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Posts Tagged ‘opera’

Thumbnail : Petition Madness in the Art World…SECOND REVISION! More Petitions and a Modest Proposal…

Petition Madness in the Art World…SECOND REVISION! More Petitions and a Modest Proposal…

Since the Mona Lisa affair was reported, other petitions and protests have emerged. Earlier this month (September 17) the protests agains the huge cruise ships that pass through the lagoon in Venice were renewed with vigor. The invaluable Tomaso Montanari has organized a petition against the privatization of the Brera in Milan. At the beginning of the month, in the United States, the New York Times demoted Allan Kozinn, one of its more intelligent music critics, who has been writing for them since 1977 and a staff member since 1991. He is now a “general cultural reporter.” Norman Lebrecht, who announced the bad news, received an avalanche of mostly angry and disgusted comments. Petitions were organized on Facebook, urging the Times to change their mind…but to no avail. Kozinn’s gone. For some years it has been hard to imagine that once upon a time Paul Griffiths wrote music criticism for The New York Times, and both he and Andrew Porter for The New Yorker.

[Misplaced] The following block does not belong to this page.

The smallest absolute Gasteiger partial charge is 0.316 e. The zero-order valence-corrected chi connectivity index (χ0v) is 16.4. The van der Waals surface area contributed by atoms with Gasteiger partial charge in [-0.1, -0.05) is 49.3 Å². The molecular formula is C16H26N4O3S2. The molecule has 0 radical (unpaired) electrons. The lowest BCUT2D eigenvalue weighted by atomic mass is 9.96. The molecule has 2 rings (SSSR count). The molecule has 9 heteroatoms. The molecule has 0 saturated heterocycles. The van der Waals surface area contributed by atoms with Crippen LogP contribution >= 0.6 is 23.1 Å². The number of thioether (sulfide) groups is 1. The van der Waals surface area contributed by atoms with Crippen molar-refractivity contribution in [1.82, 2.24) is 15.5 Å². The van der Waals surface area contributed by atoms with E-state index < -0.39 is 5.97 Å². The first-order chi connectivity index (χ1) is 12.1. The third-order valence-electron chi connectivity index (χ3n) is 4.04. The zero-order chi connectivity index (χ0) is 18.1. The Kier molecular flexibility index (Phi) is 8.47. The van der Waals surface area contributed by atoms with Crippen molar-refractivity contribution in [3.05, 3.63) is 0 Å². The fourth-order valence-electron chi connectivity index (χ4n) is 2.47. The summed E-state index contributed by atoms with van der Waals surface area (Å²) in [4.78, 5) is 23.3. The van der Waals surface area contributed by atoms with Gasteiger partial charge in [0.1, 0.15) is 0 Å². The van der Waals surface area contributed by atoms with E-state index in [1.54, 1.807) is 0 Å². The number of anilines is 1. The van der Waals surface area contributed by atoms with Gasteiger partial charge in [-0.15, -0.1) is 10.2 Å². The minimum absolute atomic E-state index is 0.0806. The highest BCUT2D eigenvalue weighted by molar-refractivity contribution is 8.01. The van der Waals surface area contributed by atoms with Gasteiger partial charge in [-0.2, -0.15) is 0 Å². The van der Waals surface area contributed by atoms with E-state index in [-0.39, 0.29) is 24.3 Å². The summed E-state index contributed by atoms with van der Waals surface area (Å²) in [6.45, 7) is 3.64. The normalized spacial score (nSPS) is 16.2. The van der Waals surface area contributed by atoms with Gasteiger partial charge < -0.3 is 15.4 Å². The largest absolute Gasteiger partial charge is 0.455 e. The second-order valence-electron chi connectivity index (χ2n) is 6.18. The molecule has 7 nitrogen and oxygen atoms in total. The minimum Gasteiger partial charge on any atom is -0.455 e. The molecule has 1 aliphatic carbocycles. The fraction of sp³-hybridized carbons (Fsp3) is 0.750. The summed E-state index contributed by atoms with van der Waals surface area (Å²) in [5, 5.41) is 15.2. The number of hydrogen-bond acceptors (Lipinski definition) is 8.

Thumbnail : Audience Misbehavior: Everyone Wants To Get In On The Act

Audience Misbehavior: Everyone Wants To Get In On The Act

They looked like a normal Broadway audience, these adults attending a matinee of Seminar. Then ten minutes into the play, when Alan Rickman, the star, made his entrance, they went berserk—screaming as if he were Professor Snape, his Harry Potter film character, instead of an actor on stage—and stopped the show in the middle of […]

Thumbnail : Women on the Verge 2012: Three Mono-operas about Women Unhappy in Love – Two by Pasatieri and La Voix humaine by Poulenc after Cocteau, including Kala Maxym and Roza Tulyaganova